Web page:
Occupational exposure to carcinogens3, 50

Chemical carcinogens e.g. benzene derivatives and arylamines used in the rubber and dye industry are also risk factors for developing bladder cancer, as are polycyclic aromatic hydrocarbons used in paint, aluminum, tar, and petrochemical industries. The risk is related to the metabolism of these carcinogens and a NAT2 (N-acetyltransferase 2) slow-acetylation genotype has been associated with increased risk of bladder cancer. 51


Women are diagnosed less often than men, but tend to have more advanced disease at diagnosis as a result of the fact that bladder cancer is less often suspected.

Other factors


people who have experienced external radiation are 1.42 times more likely to develop bladder cancer compared to the general population, and those who have experienced brachytherapy are 1.10 times more likely to develop bladder cancer. 53


Certain chemotherapies have been shown to have carcinogenic effects, for example, cyclophosphamide used to treat non-Hodgkin lymphoma is an established bladder carcinogen. 54


There does not appear to be a strong impact of diet, although vegetables and fruit seem protective. 55
Chronic infection: this risk factor is related to squamous invasive bladder cancer only. 46


Increasing evidence suggests that genetic predisposition has a significant influence on bladder cancer incidence. 3

Symptoms of bladder cancer

Blood in the urine (hematuria) is the most common finding in non-muscle invasive bladder cancer. Ta or T1 tumors do not cause bladder pain and rarely present with lower urinary tract symptoms. In patients who do complain of these symptoms, carcinoma in situ (CIS) might be suspected. 3

Bladder cancer classification

Overall classification of bladder cancer


The diagram above shows the staging of bladder cancer, according to the current tumor, node, metastasis (TNM) classification. Tumors staged as CIS, Ta or T1 are non-muscle invasive bladder cancers (NMIBC). CIS is a flat non-invasive lesion. A Ta tumor is a non-invasive papillary tumor. A T1 tumor is a tumor that has invaded the sub-epithelial connective tissue. 3T2, T3a, T3b and T4 tumors are muscle invasive bladder cancers (MIBC). 3

It is important that bladder cancer is staged accurately as different management strategies are employed for non-muscle invasive bladder cancer compared with muscle invasive bladder cancer.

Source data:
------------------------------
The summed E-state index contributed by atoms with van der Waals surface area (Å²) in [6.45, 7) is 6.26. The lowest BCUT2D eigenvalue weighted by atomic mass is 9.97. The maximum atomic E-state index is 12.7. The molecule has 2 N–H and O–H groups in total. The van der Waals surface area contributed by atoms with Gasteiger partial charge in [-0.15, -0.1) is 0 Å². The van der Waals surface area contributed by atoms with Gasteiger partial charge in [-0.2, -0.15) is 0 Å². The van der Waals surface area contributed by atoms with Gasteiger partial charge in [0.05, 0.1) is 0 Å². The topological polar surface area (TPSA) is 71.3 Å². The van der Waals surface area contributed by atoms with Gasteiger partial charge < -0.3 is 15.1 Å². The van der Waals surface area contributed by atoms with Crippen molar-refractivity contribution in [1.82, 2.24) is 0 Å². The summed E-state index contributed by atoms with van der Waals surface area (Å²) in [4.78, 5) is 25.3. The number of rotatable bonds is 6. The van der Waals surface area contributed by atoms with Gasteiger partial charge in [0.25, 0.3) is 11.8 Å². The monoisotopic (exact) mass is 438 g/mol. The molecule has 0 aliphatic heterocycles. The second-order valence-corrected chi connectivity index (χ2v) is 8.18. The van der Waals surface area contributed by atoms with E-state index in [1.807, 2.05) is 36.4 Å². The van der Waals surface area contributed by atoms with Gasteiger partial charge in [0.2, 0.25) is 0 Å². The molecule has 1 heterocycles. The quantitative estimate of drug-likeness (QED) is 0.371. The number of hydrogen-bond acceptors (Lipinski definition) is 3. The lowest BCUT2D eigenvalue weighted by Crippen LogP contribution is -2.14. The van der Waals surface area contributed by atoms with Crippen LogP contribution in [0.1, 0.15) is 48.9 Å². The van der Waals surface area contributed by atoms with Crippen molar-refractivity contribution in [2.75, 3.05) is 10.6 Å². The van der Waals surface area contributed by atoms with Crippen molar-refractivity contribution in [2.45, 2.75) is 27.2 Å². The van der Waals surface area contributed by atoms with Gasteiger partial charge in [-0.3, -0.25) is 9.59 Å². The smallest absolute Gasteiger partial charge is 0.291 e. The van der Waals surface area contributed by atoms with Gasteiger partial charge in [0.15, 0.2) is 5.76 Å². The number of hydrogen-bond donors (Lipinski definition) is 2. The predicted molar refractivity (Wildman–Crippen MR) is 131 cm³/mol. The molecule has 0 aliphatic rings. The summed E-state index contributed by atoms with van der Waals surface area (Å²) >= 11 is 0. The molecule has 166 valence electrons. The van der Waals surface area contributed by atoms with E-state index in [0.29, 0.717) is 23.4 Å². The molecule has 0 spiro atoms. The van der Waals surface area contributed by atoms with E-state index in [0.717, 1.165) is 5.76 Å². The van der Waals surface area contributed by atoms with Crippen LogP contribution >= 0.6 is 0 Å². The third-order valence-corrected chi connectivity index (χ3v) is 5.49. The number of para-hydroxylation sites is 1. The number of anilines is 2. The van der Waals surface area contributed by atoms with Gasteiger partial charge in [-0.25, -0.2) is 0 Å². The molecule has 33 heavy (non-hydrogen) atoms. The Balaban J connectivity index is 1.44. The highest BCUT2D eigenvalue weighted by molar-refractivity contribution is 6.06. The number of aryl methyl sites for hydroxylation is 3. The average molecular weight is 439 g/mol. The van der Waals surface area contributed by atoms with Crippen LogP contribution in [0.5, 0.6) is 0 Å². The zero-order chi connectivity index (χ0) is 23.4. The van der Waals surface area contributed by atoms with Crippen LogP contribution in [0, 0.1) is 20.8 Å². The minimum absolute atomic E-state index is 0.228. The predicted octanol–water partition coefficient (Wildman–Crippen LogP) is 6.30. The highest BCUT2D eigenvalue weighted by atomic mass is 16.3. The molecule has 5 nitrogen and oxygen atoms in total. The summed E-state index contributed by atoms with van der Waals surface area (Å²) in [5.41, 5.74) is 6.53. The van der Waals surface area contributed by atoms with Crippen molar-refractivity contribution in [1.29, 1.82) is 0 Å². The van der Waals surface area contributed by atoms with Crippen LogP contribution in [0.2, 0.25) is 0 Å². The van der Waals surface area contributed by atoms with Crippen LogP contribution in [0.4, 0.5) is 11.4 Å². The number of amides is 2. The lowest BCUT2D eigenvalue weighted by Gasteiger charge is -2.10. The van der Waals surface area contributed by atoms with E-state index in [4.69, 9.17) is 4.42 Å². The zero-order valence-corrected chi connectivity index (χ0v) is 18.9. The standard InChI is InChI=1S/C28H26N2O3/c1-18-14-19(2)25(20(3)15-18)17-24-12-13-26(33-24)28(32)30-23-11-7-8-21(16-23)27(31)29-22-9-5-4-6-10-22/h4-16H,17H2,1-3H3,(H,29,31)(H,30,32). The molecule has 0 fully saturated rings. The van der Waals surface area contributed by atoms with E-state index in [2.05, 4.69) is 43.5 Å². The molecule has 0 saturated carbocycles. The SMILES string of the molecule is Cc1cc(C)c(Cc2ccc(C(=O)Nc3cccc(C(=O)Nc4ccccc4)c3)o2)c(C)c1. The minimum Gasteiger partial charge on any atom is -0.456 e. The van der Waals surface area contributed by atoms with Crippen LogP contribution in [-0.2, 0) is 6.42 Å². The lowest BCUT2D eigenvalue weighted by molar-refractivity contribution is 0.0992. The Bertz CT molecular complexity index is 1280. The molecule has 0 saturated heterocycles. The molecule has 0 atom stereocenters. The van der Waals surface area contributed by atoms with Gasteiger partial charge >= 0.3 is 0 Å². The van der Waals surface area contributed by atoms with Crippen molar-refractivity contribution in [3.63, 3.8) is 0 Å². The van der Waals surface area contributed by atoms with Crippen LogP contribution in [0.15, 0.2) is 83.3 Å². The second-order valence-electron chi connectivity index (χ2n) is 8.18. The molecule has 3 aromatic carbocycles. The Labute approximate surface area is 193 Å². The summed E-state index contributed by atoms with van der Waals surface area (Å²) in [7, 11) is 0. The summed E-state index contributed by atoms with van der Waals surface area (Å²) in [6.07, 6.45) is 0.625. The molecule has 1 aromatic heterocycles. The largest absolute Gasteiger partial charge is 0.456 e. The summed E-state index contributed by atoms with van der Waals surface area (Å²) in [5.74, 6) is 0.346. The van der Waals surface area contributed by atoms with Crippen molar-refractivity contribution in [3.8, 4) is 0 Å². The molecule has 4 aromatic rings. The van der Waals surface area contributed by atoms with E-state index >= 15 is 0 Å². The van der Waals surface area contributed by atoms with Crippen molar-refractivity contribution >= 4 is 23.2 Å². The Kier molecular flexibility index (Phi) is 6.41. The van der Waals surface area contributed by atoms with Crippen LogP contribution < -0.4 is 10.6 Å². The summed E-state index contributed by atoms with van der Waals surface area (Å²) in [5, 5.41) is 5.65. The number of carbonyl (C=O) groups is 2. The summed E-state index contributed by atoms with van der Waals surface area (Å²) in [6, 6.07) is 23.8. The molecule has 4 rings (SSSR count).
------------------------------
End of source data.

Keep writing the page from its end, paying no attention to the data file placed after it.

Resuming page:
Classification of non-muscle invasive bladder cancer (NMIBC)

In 1998, a new classification of non-invasive urothelial tumors was proposed by the World Health Organization (WHO) and the International Society of Urological Pathology (ISUP) and published by WHO in 2004. Its major contribution is a detailed histological description of the various grades, which uses specific cytological and architectural criteria. 3

Urothelial papilloma
Grade 1:

  • Well differentiated

Grade 2:

  • Moderately differentiated

Grade 3:

  • Poorly differentiated

  • Hyperplasia (flat lesion without atypia)
  • Reactive atypia (flat lesion with atypia)
  • Atypia of unknown significance
  • Urothelial dysplasia, Urothelial carcinoma in situ (CIS)


  • Urothelial papilloma (benign lesion)
  • Papillary urothelial neoplasm of low malignant potential
  • Low-grade papillary urothelial carcinoma
  • High-grade papillary urothelial carcinoma


The new classification distinguishes between flat and papillary urothelial tumors:


The prognostic value of both grading systems (WHO 1973 and 2004) has been confirmed, but attempts to demonstrate better prognostic value of one system over another have yielded controversial results. The majority of clinical trials published to date on Ta or T1 bladder tumors have been performed using the 1973 WHO classification, and therefore the current European Association of Urology (EAU) guidelines are based on this scheme. Until the prognostic role of WHO 2004 is validated by more prospective trials, both classifications are currently used in practice. 3

Overview of management